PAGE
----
f. Records and reports observations, action, and information accurately and timely;

g. Demonstrates ability to explain policies and procedures before and during client care.

7. Infection Control: The nurse assistant uses procedures and techniques

to prevent the spread of microorganisms.

a. Uses principles of medical asepsis and demonstrates infection control

techniques and universal precautions;

b. Explains how disease causing microorganisms are spread: lists ways the HIV and

Hepatitis B virus can spread from one person to another;

c. Demonstrates knowledge of cleaning agents and methods, which destroy microorganisms on surfaces.

8. Safety/emergency procedures: The nurse assistant demonstrates the

to identify safe/emergency procedures.

a. provides adequate ventilation, warmth, light and quiet measures;

b. uses measures that promote comfort, rest, and sleep;

c. promotes clean, orderly, and safe environment and equipment for the client;

d. identifies and utilizes measures for accident prevention;

e. identifies and demonstrates principles of body mechanics;

10

f. demonstrates proper use of protective devices in the care of clients;

g. demonstrates knowledge of fire and disaster procedures;

h. identifies and demonstrates principles of health and sanitation in the service of food;

i. demonstrates proper use and storage of cleaning agents and other potentially

hazardous materials;

j. recognizes abnormal changes in body functions and the importance of

reporting changes to a supervisor;

9. Death/dying client and family. The nurse assistant will be able to use

the nursing process to plan and implement care for the dying client and their family:

a. discuss the five stages of dying;

b. discuss his/her own reactions to death and dying;

c. begin to assess the needs of the dying client and his/her family;

d. describe the signs of imminent death;

e. Understand general post-death care.

10. Rules and Regulations. The nurse assistant demonstrates

knowledge of and is responsive to the laws and regulations which affect

his/her practice including but not limited to:

a. client abuse and neglect;

b. client complain procedures;

c. Workers right to know;

d. The Uniform Disciplinary Act.

11. Care of the cognitively impaired. The nursing assistant demonstrates

awareness of the various cognitive disorders, i.e., dementia, Alzheimer’s,

mental illness, retardation and other related disorders, and possible causes,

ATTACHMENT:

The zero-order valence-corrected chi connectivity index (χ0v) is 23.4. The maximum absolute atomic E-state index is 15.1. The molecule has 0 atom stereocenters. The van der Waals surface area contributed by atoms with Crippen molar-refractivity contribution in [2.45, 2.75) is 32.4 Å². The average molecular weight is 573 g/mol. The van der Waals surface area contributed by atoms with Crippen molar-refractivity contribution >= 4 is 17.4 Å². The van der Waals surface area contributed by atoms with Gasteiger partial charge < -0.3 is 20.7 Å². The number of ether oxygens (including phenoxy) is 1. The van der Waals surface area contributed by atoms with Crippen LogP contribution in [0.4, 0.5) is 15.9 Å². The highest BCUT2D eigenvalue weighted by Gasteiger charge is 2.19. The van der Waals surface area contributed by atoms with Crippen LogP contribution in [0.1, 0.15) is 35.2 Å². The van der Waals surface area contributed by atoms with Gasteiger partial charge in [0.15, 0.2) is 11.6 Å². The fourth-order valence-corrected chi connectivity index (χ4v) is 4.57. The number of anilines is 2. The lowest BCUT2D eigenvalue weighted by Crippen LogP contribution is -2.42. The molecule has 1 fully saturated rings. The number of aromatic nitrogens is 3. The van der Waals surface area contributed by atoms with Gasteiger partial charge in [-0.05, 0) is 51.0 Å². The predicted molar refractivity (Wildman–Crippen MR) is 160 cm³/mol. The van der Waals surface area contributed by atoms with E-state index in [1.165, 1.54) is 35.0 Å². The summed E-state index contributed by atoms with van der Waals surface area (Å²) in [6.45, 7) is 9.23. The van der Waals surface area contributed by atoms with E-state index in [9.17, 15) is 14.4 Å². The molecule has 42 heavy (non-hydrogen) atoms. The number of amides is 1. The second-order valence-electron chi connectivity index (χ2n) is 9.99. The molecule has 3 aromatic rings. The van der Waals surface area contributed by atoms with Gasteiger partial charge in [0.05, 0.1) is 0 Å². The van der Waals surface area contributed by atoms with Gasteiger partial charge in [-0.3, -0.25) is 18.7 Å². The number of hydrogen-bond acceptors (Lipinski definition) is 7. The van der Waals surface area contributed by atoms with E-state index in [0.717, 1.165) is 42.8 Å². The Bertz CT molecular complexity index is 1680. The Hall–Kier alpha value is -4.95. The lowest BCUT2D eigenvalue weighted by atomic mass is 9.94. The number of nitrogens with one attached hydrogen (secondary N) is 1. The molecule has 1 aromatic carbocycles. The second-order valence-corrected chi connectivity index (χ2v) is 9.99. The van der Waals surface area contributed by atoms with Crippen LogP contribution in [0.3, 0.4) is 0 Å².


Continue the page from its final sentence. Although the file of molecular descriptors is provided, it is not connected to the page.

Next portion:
characteristics and demonstrated behaviors

a. Aware of the behavior and care of the cognitively impaired client:

b. Describes methods for reducing the effects of cognitive impairment;

c. Aware of effective interventions and techniques using re-directing

re-approaching for managing behaviors of the cognitively impaired;

d. Communication techniques for interacting with the cognitively impaired

with focus on non-verbal and verbal feedback and one step directives;

e. Uses appropriate responses for working with the behavior of the cognitively impaired.

f. Demonstrates modification of his/her behavior in response to behavior

of the cognitively impaired;

g. Knows the various stages of loss seen with Alzheimer’s disease and

effective approaches in dealing with these losses both with clients and family

h. Insight into modifications beneficial in directing and assisting cognitively

impaired client with activity of daily living skills, including dietary and mobility needs;

i. Values the importance of social interactions at all levels of cognitive function:

provides opportunity for meaningful social interaction relevant to individual cognitive abilities

j. Realizes the right of all clients to dignity and provides dignity for clients at all levels of cognitive loss;

11

k. Aware of how physiological needs directly affect behavioral responses and emotional alterations;

l. Aware of unique challenges to the family/social structure seen with long term/short term cognitive losses

m. Provides support and reinforcement at all social levels.

HIV/AIDS

A. Etiology and epidemiology of HIV

1. Etiology 2. Reported AIDS cases in the United States and Washington State 3.

Risk groups/risky behavior

B. Transmission and infection control

1. Transmission of HIV 2. Infection control precautions 3. Factors

affecting risk for transmission 4. Risks for transmission to health care workers

C. Testing and counseling

1. HIV test information 2. Pretest counseling 3. Post test counseling

D. Clinical Manifestations and treatment

1. Clinical manifestations of HIV infection 2. Case management 3.

Physical care 4. Psychosocial care 5. Home care 6. Resources

E. Legal and ethical issues

1. Confidentiality as defined in the AIDS Omnibus bill 2. Informed consent 3.